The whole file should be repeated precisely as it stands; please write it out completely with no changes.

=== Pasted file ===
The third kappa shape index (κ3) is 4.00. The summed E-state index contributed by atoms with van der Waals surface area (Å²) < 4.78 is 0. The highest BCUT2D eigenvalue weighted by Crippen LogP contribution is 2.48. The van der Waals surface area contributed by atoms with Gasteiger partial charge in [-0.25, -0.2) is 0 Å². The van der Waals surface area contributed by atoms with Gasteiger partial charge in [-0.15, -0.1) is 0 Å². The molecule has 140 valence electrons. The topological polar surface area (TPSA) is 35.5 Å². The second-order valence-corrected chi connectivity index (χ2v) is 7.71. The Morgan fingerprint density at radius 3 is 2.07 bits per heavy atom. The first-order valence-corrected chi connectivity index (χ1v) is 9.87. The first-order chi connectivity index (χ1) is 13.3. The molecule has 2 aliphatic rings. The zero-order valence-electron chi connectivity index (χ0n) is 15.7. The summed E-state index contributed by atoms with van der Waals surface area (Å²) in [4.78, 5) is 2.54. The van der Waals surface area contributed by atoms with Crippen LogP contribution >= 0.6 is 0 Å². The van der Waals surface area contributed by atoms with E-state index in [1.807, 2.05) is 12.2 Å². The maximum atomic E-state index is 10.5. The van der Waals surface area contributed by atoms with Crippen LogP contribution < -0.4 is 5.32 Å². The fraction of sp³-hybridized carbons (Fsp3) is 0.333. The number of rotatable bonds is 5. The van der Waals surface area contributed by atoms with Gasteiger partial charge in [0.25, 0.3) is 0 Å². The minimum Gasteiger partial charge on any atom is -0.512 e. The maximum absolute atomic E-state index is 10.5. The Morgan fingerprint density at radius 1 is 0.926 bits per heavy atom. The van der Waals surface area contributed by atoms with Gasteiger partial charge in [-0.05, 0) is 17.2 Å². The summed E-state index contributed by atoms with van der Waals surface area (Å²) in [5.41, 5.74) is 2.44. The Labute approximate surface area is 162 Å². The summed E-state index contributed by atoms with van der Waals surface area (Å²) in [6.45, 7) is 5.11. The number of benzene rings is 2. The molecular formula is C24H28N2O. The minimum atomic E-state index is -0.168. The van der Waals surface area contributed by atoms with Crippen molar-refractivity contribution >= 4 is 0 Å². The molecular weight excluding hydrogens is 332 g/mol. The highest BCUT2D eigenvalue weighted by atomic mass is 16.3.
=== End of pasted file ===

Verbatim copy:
The third kappa shape index (κ3) is 4.00. The summed E-state index contributed by atoms with van der Waals surface area (Å²) < 4.78 is 0. The highest BCUT2D eigenvalue weighted by Crippen LogP contribution is 2.48. The van der Waals surface area contributed by atoms with Gasteiger partial charge in [-0.25, -0.2) is 0 Å². The van der Waals surface area contributed by atoms with Gasteiger partial charge in [-0.15, -0.1) is 0 Å². The molecule has 140 valence electrons. The topological polar surface area (TPSA) is 35.5 Å². The second-order valence-corrected chi connectivity index (χ2v) is 7.71. The Morgan fingerprint density at radius 3 is 2.07 bits per heavy atom. The first-order valence-corrected chi connectivity index (χ1v) is 9.87. The first-order chi connectivity index (χ1) is 13.3. The molecule has 2 aliphatic rings. The zero-order valence-electron chi connectivity index (χ0n) is 15.7. The summed E-state index contributed by atoms with van der Waals surface area (Å²) in [4.78, 5) is 2.54. The van der Waals surface area contributed by atoms with Crippen LogP contribution >= 0.6 is 0 Å². The van der Waals surface area contributed by atoms with E-state index in [1.807, 2.05) is 12.2 Å². The maximum atomic E-state index is 10.5. The van der Waals surface area contributed by atoms with Crippen LogP contribution < -0.4 is 5.32 Å². The fraction of sp³-hybridized carbons (Fsp3) is 0.333. The number of rotatable bonds is 5. The van der Waals surface area contributed by atoms with Gasteiger partial charge in [0.25, 0.3) is 0 Å². The minimum Gasteiger partial charge on any atom is -0.512 e. The maximum absolute atomic E-state index is 10.5. The Morgan fingerprint density at radius 1 is 0.926 bits per heavy atom. The van der Waals surface area contributed by atoms with Gasteiger partial charge in [-0.05, 0) is 17.2 Å². The summed E-state index contributed by atoms with van der Waals surface area (Å²) in [5.41, 5.74) is 2.44. The Labute approximate surface area is 162 Å². The summed E-state index contributed by atoms with van der Waals surface area (Å²) in [6.45, 7) is 5.11. The number of benzene rings is 2. The molecular formula is C24H28N2O. The minimum atomic E-state index is -0.168. The van der Waals surface area contributed by atoms with Crippen molar-refractivity contribution >= 4 is 0 Å². The molecular weight excluding hydrogens is 332 g/mol. The highest BCUT2D eigenvalue weighted by atomic mass is 16.3.